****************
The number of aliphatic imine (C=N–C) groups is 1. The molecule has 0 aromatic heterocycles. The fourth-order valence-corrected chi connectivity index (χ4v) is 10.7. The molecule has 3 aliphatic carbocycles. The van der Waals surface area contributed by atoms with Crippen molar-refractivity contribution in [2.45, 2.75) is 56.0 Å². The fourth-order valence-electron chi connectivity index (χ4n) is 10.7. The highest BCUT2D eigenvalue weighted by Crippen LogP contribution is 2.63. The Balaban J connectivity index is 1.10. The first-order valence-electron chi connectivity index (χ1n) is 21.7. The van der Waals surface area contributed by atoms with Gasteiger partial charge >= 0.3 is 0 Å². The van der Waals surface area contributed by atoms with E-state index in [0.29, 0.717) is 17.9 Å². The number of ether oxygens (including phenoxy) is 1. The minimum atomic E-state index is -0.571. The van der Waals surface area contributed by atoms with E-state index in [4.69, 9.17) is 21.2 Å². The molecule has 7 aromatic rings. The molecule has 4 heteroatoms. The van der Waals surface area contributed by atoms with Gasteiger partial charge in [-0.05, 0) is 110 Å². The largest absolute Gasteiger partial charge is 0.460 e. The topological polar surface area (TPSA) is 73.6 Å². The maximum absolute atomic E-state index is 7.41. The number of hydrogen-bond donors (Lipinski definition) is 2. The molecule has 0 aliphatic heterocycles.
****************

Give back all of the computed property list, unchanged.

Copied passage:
The number of aliphatic imine (C=N–C) groups is 1. The molecule has 0 aromatic heterocycles. The fourth-order valence-corrected chi connectivity index (χ4v) is 10.7. The molecule has 3 aliphatic carbocycles. The van der Waals surface area contributed by atoms with Crippen molar-refractivity contribution in [2.45, 2.75) is 56.0 Å². The fourth-order valence-electron chi connectivity index (χ4n) is 10.7. The highest BCUT2D eigenvalue weighted by Crippen LogP contribution is 2.63. The Balaban J connectivity index is 1.10. The first-order valence-electron chi connectivity index (χ1n) is 21.7. The van der Waals surface area contributed by atoms with Gasteiger partial charge >= 0.3 is 0 Å². The van der Waals surface area contributed by atoms with E-state index in [0.29, 0.717) is 17.9 Å². The number of ether oxygens (including phenoxy) is 1. The minimum atomic E-state index is -0.571. The van der Waals surface area contributed by atoms with E-state index in [4.69, 9.17) is 21.2 Å². The molecule has 7 aromatic rings. The molecule has 4 heteroatoms. The van der Waals surface area contributed by atoms with Gasteiger partial charge in [-0.05, 0) is 110 Å². The largest absolute Gasteiger partial charge is 0.460 e. The topological polar surface area (TPSA) is 73.6 Å². The maximum absolute atomic E-state index is 7.41. The number of hydrogen-bond donors (Lipinski definition) is 2. The molecule has 0 aliphatic heterocycles.